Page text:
I decided that whilst the house was never going to be perfect, it still deserved to shine as brightly as it could. It was time to take my fuss-pot hat off and share this project: warts and all. I’m pretty certain you guys will appreciate it and I can’t wait to divulge more!

I actually finished staging the house a few days back so it’s already completely done! I’ll be back with the after photos soon.

 

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Easy DIY Shaker Peg Rail

Of all the ways to add a bit of custom charm to a standard DIY kitchen, I think shaker peg rails might just be my favourite!

Shaker Peg Rail DIY

This rail wasn’t part of my original plan for the suite extension kitchenette, but over the past few months it’s like they’ve been teasing me by showing up in every kitchen I’ve happened to come across! Of course, that’s not literally true, though in the kitchens they have appeared in, they definitely did jump out at me.

I think it was a sign.

DIY Shaker Peg Board

But more than being a momentary flight-of-fancy, shaker peg rails are incredibly classic (and super lovely!) so will easily stand the test-of-time in this suite extension where longevity is an important part of the brief.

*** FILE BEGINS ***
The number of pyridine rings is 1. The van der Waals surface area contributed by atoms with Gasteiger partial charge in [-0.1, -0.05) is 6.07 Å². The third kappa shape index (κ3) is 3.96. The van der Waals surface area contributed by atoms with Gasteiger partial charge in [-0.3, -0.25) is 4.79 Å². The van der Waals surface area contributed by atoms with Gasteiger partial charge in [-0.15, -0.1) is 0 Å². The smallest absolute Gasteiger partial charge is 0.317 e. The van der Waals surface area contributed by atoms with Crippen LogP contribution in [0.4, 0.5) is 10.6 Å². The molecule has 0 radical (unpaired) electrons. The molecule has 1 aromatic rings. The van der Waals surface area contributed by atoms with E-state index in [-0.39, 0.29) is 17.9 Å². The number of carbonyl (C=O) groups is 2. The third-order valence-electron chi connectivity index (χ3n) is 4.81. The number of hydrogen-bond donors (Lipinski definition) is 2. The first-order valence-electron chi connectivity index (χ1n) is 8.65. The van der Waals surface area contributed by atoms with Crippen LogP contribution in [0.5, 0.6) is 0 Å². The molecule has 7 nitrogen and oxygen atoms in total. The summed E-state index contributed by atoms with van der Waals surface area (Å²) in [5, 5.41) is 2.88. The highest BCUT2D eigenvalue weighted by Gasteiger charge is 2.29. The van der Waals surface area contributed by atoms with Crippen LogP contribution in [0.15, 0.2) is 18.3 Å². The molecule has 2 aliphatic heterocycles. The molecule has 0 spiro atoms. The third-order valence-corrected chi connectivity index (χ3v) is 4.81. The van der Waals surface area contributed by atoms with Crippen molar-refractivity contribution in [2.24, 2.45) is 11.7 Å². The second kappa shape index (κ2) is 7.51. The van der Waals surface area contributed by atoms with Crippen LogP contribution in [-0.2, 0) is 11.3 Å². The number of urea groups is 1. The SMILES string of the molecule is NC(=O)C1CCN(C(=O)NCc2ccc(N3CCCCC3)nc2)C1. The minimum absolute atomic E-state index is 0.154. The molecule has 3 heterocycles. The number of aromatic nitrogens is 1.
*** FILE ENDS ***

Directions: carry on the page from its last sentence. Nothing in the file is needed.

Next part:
This was such a quick, easy and affordable little project, costing less than $18 all up!

Here’s how I did it…

 

YOU WILL NEED…

DIY Shaker Peg Rail Supplies

1 Wood

This is for the backing board. I used a sheet of  18mm/.7″ deep MDF which I got as an off-cut for $8. I found this to be cheapest and best-sized material but you could also use plywood, pine or hardwood.

Note: Ensure your backing board is deep enough to accommodate your shaker peg screws/tenons otherwise they will protrude through the back.

2 Shaker Pegs

I was so excited to come across these right here in Australia for such an amazing price! I found them at Wooden Bits & Bobs for under $2 each. I chose the 76mm/3″ screw option but they have a variety of styles and sizes to select from.

3 Paint

So that the peg rail fitted in perfectly with the kitchen I used the same paint we applied to the cabinetry (Dulux Aquanamel Semi-Gloss in ‘Oyster Linen’). Fortunately we had plenty left-over so didn’t need to buy a new tin.

4 Screws/Wall Anchors

We couldn’t locate our wall studs due to the pressed tin backsplash interfering with the stud finder (and my dad wasn’t keen on me making a bunch of holes trying to hit one!) so I used heavy duty wall anchors in the plaster. If you’re able to find your studs then screws alone will do the trick.

5 Filler/Caulk/Putty

I used timber putty to cover the screw heads, and filler to conceal any gaps around the edges of the peg rail.

 

In addition, you will need a saw, sandpaper, drill, paint brush/roller and screwdriver.

 

THE PROCESS…

STEP 1 | Trim backing board to size.

DIY Shaker Peg Rail